In the first few pages of The Things They Carried, O'Brien lists, with almost mechanical precision, all of the tangible items carried by troops in Vietnam, and these details tell the reader a great deal about what items are necessary to wage war, as well as protect one's psyche during war, but O'Brien concludes the litany of combat and personal-related items—weapons, radios, medical supplies, good luck charms, tranquilizers—with what the soldiers carry in their souls as an inescapable load created by war:
They carried all the emotional baggage of men who might die. Grief, terror, love, longing—these were intangibles, but the intangibles had their own mass and specific gravity, they had tangible weight.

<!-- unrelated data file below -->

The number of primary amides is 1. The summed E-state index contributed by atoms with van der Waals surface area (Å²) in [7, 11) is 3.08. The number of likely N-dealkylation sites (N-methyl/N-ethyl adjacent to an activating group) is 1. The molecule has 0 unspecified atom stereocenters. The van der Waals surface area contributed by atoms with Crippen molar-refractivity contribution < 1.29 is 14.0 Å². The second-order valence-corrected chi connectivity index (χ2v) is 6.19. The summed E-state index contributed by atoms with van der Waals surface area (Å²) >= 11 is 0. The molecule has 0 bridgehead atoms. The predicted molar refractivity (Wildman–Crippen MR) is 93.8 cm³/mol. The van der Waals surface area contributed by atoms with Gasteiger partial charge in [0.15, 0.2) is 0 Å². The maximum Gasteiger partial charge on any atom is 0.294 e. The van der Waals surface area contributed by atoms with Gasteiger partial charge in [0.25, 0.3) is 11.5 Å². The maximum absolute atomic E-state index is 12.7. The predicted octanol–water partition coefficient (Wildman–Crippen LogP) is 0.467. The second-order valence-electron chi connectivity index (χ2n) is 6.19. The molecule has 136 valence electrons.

These "intangibles," which are as heavy as the tangible items weighing on each man, describe the true and lasting effects of war, because if a man lives through the experience and returns to "the World," he has lightened his physical load but still bears the unbearable weight of...
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